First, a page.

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The abolition of the earnings rule for UK pensioners

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  • Richard Disney

    ()
    (Institute for Fiscal Studies and University of Nottingham)

  • Sarah Tanner

Abstract

The US has legislated to abolish its social security earnings test. A priori it is not possible to predict the effect this will have on work incentives. Using data from the Family Expenditure Survey we show that the abolition of the earnings rule in the UK increased the number of hours worked by men. The lack of any evidence of a reduction in hours may be a consequence of those who previously earned more than the earnings threshold deferring pension receipt at an actuarially favourable rate. This is consistent with there being little evidence of a significant change in the number of deferrals after the earnings rule was abolished.

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File URL: http://www.ifs.org.uk/wps/wp0013.pdf
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Bibliographic Info

Paper provided by Institute for Fiscal Studies in its series IFS Working Papers with number W00/13.

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Length: 24 pp
Date of creation: Jun 2000
Date of revision:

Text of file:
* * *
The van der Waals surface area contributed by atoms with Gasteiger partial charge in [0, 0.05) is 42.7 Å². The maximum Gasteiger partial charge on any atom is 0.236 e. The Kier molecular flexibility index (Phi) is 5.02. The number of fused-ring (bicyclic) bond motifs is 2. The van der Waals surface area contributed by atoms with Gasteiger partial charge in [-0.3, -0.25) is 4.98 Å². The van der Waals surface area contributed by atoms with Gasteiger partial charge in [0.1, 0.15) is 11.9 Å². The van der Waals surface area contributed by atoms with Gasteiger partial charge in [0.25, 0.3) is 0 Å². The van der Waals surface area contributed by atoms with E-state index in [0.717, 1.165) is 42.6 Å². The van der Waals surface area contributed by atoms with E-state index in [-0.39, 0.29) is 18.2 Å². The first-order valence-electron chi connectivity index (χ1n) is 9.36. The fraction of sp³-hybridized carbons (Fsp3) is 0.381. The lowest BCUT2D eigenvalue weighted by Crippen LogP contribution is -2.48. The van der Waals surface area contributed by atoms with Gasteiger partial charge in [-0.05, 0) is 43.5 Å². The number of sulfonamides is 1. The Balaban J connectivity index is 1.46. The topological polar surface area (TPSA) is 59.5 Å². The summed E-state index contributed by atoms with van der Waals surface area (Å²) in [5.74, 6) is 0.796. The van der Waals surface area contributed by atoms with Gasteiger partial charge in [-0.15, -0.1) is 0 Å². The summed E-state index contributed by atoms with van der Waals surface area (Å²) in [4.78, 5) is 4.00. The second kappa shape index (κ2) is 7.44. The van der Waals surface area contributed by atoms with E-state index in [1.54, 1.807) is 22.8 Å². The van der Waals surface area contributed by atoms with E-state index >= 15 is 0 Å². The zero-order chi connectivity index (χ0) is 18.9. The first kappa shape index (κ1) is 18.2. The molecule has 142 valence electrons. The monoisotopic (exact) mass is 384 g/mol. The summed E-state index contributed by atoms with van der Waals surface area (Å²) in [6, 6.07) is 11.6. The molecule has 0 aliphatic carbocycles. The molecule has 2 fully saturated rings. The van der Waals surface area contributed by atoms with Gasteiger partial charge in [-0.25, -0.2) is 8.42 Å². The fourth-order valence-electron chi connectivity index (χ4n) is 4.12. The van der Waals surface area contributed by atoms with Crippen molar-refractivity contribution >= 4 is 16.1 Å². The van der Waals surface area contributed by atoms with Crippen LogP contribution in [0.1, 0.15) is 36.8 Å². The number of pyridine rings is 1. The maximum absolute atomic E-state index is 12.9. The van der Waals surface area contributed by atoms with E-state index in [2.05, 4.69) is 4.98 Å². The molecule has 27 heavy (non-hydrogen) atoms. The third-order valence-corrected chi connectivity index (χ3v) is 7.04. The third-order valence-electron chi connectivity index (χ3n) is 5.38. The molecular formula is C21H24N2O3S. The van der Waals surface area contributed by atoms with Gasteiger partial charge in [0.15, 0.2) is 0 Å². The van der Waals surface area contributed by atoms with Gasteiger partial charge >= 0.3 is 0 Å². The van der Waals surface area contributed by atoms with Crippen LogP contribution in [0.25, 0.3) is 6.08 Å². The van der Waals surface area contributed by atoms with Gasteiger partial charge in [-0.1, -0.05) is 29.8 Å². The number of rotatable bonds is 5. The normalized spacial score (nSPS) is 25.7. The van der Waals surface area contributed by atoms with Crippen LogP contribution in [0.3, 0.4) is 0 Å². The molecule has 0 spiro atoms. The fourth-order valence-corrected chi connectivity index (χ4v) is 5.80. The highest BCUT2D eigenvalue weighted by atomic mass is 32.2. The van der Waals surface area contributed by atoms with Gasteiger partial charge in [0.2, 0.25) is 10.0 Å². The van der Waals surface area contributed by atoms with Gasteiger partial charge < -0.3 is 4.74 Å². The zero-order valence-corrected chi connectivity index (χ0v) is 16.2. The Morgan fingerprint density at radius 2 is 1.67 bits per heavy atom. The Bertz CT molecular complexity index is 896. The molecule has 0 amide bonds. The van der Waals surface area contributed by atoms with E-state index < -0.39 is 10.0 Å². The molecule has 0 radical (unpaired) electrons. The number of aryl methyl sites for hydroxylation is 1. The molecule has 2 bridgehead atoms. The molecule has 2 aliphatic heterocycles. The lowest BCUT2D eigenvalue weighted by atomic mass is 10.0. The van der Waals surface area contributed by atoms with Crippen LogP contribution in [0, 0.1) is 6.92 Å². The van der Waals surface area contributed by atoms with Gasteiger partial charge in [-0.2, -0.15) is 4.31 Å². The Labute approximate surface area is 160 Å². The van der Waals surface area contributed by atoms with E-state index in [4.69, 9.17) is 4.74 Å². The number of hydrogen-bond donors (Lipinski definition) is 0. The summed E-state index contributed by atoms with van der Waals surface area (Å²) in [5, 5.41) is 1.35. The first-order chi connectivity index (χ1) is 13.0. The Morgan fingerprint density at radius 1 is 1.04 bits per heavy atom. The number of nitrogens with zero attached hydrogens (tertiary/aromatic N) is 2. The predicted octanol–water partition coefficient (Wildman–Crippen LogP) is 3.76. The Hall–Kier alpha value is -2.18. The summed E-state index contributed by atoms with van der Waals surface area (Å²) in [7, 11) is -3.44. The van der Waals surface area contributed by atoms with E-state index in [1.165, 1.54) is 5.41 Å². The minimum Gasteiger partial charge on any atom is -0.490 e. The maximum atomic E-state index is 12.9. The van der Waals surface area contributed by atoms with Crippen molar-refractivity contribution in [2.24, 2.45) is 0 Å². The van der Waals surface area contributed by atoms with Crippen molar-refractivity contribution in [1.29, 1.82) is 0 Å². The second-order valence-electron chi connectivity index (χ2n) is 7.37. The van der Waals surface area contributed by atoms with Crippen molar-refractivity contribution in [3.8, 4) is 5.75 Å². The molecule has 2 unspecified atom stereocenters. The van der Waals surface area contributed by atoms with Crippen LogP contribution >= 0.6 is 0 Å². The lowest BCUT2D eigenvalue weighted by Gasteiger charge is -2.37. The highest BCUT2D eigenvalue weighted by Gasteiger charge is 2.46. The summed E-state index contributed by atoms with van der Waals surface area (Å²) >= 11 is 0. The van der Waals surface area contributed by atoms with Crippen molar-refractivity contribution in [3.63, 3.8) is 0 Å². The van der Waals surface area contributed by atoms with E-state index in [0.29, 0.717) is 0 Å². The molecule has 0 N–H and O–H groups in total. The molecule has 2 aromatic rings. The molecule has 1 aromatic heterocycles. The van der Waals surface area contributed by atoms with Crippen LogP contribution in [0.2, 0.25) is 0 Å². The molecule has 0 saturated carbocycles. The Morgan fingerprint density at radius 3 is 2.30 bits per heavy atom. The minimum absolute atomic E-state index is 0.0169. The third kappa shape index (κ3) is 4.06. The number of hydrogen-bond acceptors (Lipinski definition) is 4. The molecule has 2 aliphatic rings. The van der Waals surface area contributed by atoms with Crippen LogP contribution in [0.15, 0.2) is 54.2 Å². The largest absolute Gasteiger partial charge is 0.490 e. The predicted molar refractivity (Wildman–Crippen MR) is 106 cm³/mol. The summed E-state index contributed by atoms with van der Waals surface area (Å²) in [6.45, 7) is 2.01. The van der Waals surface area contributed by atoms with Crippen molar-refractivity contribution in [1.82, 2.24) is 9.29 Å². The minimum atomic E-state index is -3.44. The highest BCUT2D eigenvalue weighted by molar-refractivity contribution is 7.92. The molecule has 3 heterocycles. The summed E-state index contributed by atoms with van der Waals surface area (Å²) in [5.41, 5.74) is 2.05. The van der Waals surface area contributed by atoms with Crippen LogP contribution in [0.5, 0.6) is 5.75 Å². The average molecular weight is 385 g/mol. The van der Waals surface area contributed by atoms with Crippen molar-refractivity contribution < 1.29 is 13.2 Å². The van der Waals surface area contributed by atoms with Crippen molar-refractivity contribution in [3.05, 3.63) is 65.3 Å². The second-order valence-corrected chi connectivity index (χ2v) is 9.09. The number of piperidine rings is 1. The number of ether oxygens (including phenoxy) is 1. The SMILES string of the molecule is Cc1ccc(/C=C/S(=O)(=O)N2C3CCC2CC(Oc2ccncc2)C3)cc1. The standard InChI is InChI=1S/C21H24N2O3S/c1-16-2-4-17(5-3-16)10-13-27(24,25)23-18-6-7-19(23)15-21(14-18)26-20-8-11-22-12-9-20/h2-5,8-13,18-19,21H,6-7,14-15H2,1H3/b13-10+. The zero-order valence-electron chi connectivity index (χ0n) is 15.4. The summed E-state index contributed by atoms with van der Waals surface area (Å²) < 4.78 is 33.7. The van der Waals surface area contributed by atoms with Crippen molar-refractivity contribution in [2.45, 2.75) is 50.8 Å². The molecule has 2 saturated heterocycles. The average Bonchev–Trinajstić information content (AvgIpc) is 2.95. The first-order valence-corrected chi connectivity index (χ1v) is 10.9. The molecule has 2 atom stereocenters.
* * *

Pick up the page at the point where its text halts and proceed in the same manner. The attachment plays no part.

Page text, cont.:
Handle: RePEc:ifs:ifsewp:00/13

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Cited by:
  1. Bhattacharya, Joydeep & Reed, Robert, 2003. "Age-Specific Employment Policies," Staff General Research Papers 10256, Iowa State University, Department of Economics.
  2. Juarez Laura, 2010. "The Effect of an Old-Age Demogrant on the Labor Supply and Time Use of the Elderly and Non-Elderly in Mexico," The B.E. Journal of Economic Analysis & Policy, De Gruyter, vol. 10(1), pages 1-27, June.
  3. Richard Disney & Carl Emmerson & Sarah Smith, 2003. "Pension Reform and Economic Performance in Britain in the 1980s and 1990s," NBER Working Papers 9556, National Bureau of Economic Research, Inc.
  4. Jonathan Gruber & Peter Orszag, 2000. "Does the Social Security Earnings Test Affect Labor Supply and Benefits Receipt?," NBER Working Papers 7923, National Bureau of Economic Research, Inc.

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